Also, new leather-like materials are being developed. For instance, there are new materials that are made of fungus, pineapple and other natural raw materials. I find it interesting, but instead, I would like to see better developments in making the leather treatment plants more environmentally friendly. I would like to see that leather bags were not considered to be cheap and disposable fast-fashion items. I would take a few steps back and concentrate on these issues first before going crazy about developing and selling the new treatment and coating methods to the fashion industry.
What do you like most about working with leather?
I like how leather changes over time. It appears to be living its own life — it reacts to sunlight, humidity, wear and tear. None of the items that are made out of natural leather with natural treatment looks the same after a while. The changing face of the product reflects the lifestyle of its owner. The marks of use have their tale to tell.
Is it possible that we're going to see accessories under Stella Soomlais brand that are made of some other material than leather?
I'm not saying that I won't be working with some other material one day, but currently, I have still a lot to learn about working with leather. This whole issue of how to use 100% of the material is only starting to unravel before me. It's about good design, proper treatment and also sustainable ways of production.
A piece of leather has come a long way before arriving at my table. It's a controversial, expensive and valuable material. I feel that as a designer, entrepreneur and citizen, I must give everything to find ways to utilise its value and potential fully.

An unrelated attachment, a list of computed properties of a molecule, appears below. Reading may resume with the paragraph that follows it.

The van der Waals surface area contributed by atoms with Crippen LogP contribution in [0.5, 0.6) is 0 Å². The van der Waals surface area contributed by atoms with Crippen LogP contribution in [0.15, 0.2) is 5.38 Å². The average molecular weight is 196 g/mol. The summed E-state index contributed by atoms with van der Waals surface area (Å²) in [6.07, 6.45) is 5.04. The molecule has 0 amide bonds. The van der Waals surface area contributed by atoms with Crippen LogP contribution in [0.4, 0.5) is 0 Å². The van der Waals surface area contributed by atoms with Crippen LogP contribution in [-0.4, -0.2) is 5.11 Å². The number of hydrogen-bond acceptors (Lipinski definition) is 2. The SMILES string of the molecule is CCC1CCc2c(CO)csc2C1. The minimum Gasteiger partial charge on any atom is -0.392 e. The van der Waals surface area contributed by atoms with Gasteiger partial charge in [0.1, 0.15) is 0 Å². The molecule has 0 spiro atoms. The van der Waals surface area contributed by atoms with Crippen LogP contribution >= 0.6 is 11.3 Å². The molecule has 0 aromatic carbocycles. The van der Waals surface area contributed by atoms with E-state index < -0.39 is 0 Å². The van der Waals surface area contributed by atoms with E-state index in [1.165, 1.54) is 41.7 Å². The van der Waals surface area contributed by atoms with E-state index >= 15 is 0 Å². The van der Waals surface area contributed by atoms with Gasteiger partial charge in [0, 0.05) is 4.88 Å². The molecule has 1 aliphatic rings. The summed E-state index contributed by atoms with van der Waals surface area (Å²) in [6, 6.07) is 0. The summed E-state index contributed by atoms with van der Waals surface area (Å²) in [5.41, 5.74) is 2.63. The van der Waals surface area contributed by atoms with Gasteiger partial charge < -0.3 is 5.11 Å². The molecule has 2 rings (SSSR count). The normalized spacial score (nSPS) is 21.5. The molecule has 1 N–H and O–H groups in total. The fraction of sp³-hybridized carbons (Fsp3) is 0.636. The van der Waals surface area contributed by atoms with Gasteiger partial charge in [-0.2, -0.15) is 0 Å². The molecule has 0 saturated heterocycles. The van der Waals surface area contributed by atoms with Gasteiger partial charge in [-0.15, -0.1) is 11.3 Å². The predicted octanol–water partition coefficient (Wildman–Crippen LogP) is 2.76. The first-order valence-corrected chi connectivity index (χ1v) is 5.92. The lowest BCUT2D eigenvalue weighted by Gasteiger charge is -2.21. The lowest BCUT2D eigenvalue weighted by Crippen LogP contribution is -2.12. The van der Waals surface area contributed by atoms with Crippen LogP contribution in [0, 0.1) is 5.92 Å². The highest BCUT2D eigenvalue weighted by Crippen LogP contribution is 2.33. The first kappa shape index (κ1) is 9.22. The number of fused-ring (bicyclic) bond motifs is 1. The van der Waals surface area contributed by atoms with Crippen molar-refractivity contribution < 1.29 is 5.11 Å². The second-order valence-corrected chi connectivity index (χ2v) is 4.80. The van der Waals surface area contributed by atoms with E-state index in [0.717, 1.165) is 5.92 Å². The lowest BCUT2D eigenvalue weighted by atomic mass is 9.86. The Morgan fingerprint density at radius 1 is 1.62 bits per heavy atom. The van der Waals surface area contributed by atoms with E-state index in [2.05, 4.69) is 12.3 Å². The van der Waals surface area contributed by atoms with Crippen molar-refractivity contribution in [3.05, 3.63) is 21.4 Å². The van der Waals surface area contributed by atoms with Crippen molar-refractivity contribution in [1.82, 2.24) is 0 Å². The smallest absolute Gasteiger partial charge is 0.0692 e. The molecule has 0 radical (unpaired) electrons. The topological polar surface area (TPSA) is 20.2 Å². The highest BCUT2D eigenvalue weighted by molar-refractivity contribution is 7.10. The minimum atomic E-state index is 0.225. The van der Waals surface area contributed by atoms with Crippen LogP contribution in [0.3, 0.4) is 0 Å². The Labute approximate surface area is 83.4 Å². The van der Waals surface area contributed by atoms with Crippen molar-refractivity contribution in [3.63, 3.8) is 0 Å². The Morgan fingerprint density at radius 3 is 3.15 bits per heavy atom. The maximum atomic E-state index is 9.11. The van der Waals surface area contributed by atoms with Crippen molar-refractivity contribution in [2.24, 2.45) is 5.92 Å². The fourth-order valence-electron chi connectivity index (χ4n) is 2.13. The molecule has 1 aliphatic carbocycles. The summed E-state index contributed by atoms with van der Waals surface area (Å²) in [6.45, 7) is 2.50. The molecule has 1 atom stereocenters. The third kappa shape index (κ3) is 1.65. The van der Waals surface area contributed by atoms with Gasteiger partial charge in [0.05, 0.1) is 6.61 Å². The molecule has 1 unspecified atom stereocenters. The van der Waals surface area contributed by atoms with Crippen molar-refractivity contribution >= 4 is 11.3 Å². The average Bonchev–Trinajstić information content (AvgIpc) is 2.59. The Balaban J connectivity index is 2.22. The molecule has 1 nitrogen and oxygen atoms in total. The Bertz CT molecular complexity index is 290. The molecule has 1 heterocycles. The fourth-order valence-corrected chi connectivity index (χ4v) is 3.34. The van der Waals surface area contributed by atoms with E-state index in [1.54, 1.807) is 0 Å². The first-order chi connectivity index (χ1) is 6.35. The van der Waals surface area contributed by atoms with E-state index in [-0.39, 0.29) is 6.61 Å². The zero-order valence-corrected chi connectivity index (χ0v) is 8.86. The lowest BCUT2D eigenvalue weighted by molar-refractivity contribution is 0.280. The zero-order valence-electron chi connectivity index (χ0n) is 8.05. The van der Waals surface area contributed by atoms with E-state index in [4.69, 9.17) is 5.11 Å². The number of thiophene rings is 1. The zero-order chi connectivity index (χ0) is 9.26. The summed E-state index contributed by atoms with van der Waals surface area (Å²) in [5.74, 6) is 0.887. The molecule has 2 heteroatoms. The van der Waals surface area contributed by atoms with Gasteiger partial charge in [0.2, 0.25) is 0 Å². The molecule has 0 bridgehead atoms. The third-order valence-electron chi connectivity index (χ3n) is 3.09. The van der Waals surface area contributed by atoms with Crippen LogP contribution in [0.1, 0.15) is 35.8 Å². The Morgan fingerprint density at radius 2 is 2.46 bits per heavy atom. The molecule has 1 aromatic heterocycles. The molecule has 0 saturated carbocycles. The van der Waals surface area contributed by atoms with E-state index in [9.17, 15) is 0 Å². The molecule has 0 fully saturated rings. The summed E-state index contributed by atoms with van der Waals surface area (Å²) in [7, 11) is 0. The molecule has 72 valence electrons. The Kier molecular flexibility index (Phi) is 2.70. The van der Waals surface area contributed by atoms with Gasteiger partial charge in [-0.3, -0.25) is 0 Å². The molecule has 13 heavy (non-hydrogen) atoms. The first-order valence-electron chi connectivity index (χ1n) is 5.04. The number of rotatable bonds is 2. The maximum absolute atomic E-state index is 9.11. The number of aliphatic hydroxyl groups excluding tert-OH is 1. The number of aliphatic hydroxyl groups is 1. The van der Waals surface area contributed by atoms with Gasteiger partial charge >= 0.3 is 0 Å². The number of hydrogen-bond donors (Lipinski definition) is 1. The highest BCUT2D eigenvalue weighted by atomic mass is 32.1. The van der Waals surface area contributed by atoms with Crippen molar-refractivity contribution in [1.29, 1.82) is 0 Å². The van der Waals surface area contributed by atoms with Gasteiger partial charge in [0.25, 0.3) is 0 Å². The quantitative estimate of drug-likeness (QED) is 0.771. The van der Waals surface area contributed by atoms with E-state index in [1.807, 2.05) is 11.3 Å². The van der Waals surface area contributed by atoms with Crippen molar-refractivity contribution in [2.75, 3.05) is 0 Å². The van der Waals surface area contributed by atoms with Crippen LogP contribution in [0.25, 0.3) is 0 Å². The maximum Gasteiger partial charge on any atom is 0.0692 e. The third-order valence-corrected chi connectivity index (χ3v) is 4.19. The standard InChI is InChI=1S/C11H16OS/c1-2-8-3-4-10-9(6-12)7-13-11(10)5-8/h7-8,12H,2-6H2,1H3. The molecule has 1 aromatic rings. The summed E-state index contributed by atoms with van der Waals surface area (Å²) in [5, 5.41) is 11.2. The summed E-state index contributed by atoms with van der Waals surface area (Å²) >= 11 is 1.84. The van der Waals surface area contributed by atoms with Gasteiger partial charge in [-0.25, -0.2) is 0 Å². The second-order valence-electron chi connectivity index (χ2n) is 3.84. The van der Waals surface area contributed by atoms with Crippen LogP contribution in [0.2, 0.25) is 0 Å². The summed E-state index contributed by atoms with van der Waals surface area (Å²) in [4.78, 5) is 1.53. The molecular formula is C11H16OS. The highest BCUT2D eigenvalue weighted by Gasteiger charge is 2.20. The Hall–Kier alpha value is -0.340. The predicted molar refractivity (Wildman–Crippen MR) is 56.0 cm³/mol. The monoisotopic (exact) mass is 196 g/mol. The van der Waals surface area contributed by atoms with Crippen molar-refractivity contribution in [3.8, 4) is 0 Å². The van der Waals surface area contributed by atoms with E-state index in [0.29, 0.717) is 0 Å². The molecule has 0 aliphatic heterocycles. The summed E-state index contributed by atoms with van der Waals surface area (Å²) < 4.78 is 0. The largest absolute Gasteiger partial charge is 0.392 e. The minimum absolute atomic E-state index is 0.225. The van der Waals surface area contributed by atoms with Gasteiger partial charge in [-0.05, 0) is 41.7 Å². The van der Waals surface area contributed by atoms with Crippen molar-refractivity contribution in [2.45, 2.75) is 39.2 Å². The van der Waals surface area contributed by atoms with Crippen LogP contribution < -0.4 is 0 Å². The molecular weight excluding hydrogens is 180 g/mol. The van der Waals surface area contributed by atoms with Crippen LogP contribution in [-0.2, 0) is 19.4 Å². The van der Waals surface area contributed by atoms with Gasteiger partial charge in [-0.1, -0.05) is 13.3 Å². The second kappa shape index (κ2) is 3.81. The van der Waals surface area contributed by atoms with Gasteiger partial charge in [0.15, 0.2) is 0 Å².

I noticed on social media that you were recently looking for people to try out your new exciting business concept — handbag rental service. Can you tell me more about it? How is the experiment going?
Our idea is to use the material to its fullest. Developing the new service means that we also need to alter the product so that it could be taken care of more easily and it would be easier to fully reuse the material later, to make products out of "old" leather.
For a client, it means a smaller one-time commitment regarding money. Also, the bag is always in top-notch condition because treatment is included in the service.
It seems that the general public is not yet eagerly ready for this kind of shift in perspective regarding consumer items. However, I already have several clients who wish to start using their handbags in this way.
Regarding the development of my brand, I'm constantly thinking about how to be a more responsible designer and entrepreneur. It gives me great pleasure to figure out the new service because it's a great move towards the more sustainable environment.
Stella, thank you for your time and exciting interview!
Dear reader! I invite you to take a look at Stella's portfolio on her website — www.stellasoomlais.com. If you happen to visit Tallinn, don't hesitate to step into her studio shop at Telliskivi 62, Tallinn.